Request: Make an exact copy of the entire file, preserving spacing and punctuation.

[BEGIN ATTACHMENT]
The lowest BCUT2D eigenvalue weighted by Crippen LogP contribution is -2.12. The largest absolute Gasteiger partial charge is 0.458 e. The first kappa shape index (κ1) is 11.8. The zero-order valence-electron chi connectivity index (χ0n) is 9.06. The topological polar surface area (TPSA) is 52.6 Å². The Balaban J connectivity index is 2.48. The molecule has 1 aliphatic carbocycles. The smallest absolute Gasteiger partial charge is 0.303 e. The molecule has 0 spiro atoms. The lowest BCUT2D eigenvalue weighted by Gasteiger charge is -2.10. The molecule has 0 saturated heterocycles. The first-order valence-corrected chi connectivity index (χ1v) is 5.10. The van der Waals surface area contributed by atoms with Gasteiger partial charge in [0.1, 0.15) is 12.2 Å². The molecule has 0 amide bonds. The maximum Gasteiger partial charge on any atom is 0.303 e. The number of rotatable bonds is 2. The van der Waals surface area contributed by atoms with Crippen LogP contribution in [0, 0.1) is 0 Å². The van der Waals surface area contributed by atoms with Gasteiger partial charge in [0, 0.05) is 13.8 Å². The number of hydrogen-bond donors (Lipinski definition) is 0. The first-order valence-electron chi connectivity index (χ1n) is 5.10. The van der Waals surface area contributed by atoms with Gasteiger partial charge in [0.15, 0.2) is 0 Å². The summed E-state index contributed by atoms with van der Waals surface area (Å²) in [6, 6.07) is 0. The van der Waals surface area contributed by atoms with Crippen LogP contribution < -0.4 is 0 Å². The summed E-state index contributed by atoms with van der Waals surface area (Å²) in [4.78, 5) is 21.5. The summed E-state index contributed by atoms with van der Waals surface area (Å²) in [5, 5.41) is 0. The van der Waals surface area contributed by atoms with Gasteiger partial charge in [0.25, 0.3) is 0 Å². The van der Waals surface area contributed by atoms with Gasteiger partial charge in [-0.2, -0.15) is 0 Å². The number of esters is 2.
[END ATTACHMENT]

The lowest BCUT2D eigenvalue weighted by Crippen LogP contribution is -2.12. The largest absolute Gasteiger partial charge is 0.458 e. The first kappa shape index (κ1) is 11.8. The zero-order valence-electron chi connectivity index (χ0n) is 9.06. The topological polar surface area (TPSA) is 52.6 Å². The Balaban J connectivity index is 2.48. The molecule has 1 aliphatic carbocycles. The smallest absolute Gasteiger partial charge is 0.303 e. The molecule has 0 spiro atoms. The lowest BCUT2D eigenvalue weighted by Gasteiger charge is -2.10. The molecule has 0 saturated heterocycles. The first-order valence-corrected chi connectivity index (χ1v) is 5.10. The van der Waals surface area contributed by atoms with Gasteiger partial charge in [0.1, 0.15) is 12.2 Å². The molecule has 0 amide bonds. The maximum Gasteiger partial charge on any atom is 0.303 e. The number of rotatable bonds is 2. The van der Waals surface area contributed by atoms with Crippen LogP contribution in [0, 0.1) is 0 Å². The van der Waals surface area contributed by atoms with Gasteiger partial charge in [0, 0.05) is 13.8 Å². The number of hydrogen-bond donors (Lipinski definition) is 0. The first-order valence-electron chi connectivity index (χ1n) is 5.10. The van der Waals surface area contributed by atoms with Gasteiger partial charge in [0.15, 0.2) is 0 Å². The summed E-state index contributed by atoms with van der Waals surface area (Å²) in [6, 6.07) is 0. The van der Waals surface area contributed by atoms with Crippen LogP contribution < -0.4 is 0 Å². The summed E-state index contributed by atoms with van der Waals surface area (Å²) in [4.78, 5) is 21.5. The summed E-state index contributed by atoms with van der Waals surface area (Å²) in [5, 5.41) is 0. The van der Waals surface area contributed by atoms with Gasteiger partial charge in [0.25, 0.3) is 0 Å². The van der Waals surface area contributed by atoms with Gasteiger partial charge in [-0.2, -0.15) is 0 Å². The number of esters is 2.